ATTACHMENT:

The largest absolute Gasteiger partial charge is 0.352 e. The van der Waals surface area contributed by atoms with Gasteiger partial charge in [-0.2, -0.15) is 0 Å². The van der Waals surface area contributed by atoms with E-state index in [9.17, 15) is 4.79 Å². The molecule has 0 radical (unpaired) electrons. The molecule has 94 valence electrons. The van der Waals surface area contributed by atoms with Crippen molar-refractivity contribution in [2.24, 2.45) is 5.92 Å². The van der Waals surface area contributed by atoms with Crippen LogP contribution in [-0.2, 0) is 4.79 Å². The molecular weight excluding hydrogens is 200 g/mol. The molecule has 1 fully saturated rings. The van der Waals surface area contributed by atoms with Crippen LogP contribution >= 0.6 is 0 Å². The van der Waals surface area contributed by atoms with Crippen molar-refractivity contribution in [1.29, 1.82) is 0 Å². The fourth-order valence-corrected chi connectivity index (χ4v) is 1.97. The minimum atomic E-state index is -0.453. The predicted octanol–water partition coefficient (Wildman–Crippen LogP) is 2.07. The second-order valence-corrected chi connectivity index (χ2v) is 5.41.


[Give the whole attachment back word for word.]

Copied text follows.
The largest absolute Gasteiger partial charge is 0.352 e. The van der Waals surface area contributed by atoms with Gasteiger partial charge in [-0.2, -0.15) is 0 Å². The van der Waals surface area contributed by atoms with E-state index in [9.17, 15) is 4.79 Å². The molecule has 0 radical (unpaired) electrons. The molecule has 94 valence electrons. The van der Waals surface area contributed by atoms with Crippen molar-refractivity contribution in [2.24, 2.45) is 5.92 Å². The van der Waals surface area contributed by atoms with Crippen LogP contribution in [-0.2, 0) is 4.79 Å². The molecular weight excluding hydrogens is 200 g/mol. The molecule has 1 fully saturated rings. The van der Waals surface area contributed by atoms with Crippen LogP contribution >= 0.6 is 0 Å². The van der Waals surface area contributed by atoms with Crippen molar-refractivity contribution in [1.29, 1.82) is 0 Å². The fourth-order valence-corrected chi connectivity index (χ4v) is 1.97. The minimum atomic E-state index is -0.453. The predicted octanol–water partition coefficient (Wildman–Crippen LogP) is 2.07. The second-order valence-corrected chi connectivity index (χ2v) is 5.41.